From there, Embrace Rwanda expanded its service offerings. It now runs an early childhood education project to prepare young children for primary school and give them a foundation in English. It’s also introduced a vocational training centre to teach useful trades to adults, and an economic development program that organize microloans to help residents start small businesses.Currently, about 130 Rwandan staff run the various programs. King, who takes no salary, travels to the country twice a year at her own expense with a team of volunteers who also pay their own way.
The Blewmans have obtained their visas, received their travel vaccinations, and packed their anti-malaria medication. On Tuesday, they’ll fly into Toronto, catch a connecting flight to Brussels, then hop on another plane bound for Kigali, the capital city of Rwanda. There, the family will do their orientation and visit a memorial commemorating the 1994 genocide against the Tutsi people by the Hutu ethnic majority. From Kigali, they will travel south to the town of Kigeme where Embrace Rwanda is headquartered. Kigeme is also the site of the charity’s biggest preschool program where the Blewmans will do most of their volunteer work. Before they get to work with the children, though, King plans to take them to visit a local family who live in a mud-brick house with a dirt floor and stone fire in order to get a better sense of how people live in rural Rwanda.
“They need to see that before they go and start teaching children in preschool, or even in the vocational training, otherwise they’ve got no concept,” King says.
In addition to Kigeme, the Blewmans will also be visiting a remote community where Embrace Rwanda is just introducing early childhood education. It’s on an isolated island accessible only by boat in nearby Lake Kivu.
“They’ll be really exposed to some culture shock there,” King says, explaining it can be stressful for first-time visitors to get used to all the curious stares from villagers who rarely see foreigners.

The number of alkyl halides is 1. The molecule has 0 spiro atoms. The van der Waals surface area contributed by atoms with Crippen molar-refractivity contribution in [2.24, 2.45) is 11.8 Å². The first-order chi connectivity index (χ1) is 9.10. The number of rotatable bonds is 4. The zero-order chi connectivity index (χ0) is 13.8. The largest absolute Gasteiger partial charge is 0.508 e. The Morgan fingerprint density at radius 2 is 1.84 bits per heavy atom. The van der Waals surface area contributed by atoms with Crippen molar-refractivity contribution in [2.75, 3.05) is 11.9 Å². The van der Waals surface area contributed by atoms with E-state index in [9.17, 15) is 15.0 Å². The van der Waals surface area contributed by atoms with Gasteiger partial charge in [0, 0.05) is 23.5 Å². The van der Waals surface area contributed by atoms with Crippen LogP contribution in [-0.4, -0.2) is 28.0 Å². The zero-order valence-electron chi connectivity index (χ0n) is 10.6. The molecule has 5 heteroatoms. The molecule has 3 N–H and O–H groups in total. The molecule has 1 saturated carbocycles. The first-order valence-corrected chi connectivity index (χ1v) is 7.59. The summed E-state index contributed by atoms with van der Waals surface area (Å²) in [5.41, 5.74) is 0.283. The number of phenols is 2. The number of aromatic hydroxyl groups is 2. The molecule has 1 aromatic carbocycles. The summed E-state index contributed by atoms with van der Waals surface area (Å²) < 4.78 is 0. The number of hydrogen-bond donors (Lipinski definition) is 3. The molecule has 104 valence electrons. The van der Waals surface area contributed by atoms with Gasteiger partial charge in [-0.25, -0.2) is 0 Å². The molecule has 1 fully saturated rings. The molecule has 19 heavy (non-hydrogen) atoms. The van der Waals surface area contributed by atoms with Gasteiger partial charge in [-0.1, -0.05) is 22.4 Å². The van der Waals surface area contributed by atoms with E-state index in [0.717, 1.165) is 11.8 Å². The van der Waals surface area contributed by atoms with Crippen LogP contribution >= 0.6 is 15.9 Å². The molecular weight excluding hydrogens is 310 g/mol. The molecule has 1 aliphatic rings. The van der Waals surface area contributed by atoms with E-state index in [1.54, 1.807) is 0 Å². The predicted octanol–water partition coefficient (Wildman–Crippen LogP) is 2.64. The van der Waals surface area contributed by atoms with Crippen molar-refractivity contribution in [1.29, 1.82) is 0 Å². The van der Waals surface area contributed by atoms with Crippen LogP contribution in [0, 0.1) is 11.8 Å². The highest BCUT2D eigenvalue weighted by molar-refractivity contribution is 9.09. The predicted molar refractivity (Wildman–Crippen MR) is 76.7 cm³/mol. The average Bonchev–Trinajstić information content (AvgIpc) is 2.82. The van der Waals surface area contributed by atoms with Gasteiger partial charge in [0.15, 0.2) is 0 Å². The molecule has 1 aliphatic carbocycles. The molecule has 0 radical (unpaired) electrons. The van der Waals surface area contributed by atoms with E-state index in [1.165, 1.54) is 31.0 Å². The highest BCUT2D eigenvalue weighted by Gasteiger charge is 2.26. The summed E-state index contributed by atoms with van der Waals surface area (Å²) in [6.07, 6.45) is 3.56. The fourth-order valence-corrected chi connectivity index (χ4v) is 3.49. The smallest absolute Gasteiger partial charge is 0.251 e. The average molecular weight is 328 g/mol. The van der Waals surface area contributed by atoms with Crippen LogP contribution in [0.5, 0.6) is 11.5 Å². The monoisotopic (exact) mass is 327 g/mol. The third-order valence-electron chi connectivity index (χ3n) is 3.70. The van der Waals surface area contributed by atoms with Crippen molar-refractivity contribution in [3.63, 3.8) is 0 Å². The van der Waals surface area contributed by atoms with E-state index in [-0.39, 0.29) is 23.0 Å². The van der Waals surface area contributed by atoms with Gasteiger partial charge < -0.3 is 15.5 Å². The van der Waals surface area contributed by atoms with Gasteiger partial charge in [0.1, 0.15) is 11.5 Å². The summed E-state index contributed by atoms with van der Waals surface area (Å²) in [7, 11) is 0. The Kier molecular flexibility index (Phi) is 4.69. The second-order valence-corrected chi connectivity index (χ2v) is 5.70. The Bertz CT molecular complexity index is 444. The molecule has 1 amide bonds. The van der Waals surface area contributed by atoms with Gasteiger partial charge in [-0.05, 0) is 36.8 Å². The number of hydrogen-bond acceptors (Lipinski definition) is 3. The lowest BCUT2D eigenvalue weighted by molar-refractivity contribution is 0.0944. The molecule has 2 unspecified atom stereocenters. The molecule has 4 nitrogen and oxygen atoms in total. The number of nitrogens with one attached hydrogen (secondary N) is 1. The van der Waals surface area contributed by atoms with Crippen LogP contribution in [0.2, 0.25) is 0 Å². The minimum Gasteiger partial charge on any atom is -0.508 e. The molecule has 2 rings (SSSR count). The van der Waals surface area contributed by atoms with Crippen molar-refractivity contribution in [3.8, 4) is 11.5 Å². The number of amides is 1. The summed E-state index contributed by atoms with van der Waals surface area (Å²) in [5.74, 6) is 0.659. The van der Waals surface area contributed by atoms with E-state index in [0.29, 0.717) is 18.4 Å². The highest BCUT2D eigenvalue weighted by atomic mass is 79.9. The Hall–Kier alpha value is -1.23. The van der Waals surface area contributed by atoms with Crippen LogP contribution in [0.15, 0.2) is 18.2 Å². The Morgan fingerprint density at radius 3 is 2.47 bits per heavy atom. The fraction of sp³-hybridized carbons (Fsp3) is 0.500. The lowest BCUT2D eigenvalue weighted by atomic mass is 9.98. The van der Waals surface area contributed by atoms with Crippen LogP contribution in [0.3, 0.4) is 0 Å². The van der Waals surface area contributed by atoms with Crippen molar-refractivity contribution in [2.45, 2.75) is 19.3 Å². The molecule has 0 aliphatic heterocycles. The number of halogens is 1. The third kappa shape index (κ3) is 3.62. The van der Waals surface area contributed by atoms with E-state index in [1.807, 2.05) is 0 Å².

There will be climate shock too. August is the height of Rwanda’s long dry season.
“It will be about 30 degrees, but because it’s so close to the equator, the sun is so much hotter,” King says.
Stripping down to shorts and a tank top isn’t an option. Culturally, Rwandan women don’t expose their knees or armpits and men don’t wear short pants, unless they are playing sports, King explains. “It’s modesty really.”
For the Blewmans, volunteering overseas as a family is not just an opportunity to help those in need, it’s also a huge learning opportunity.
“I’m looking forward to that global perspective of being able to get outside of our bubble in North Van,” says Jill, adding she’s also keen to learn more about the lasting impact of the genocide. “I’m really interested in the reconciliation piece and the forgiveness and the healing.”
Judging by the amount of campaigning and prep work her kids have done in recent weeks, it’s clear the learning has already begun for them. Her youngest, Ben, came home from Lynn Valley elementary last month with his Scholastic book order in hand and announced he wanted to get a balloon animal kit so he could make inflatable creatures for the kids he meets in Rwanda. Hearing that was a “mission accomplished” moment for Jill.
“My children have moved outside of what they want and need to ‘What can I give?’”
The North Shore community has also been very supportive when it comes to in-kind and cash donations, she adds.
“We’ve had nothing but encouragement and positive support to go and do our thing, so that’s been really great.”With their departure date inching ever closer, the Blewmans are remaining calm and collected about the life-changing experience ahead.
“We don’t really have any expectations. We’re going with open hearts and open minds to just be part of another community,” Jill says.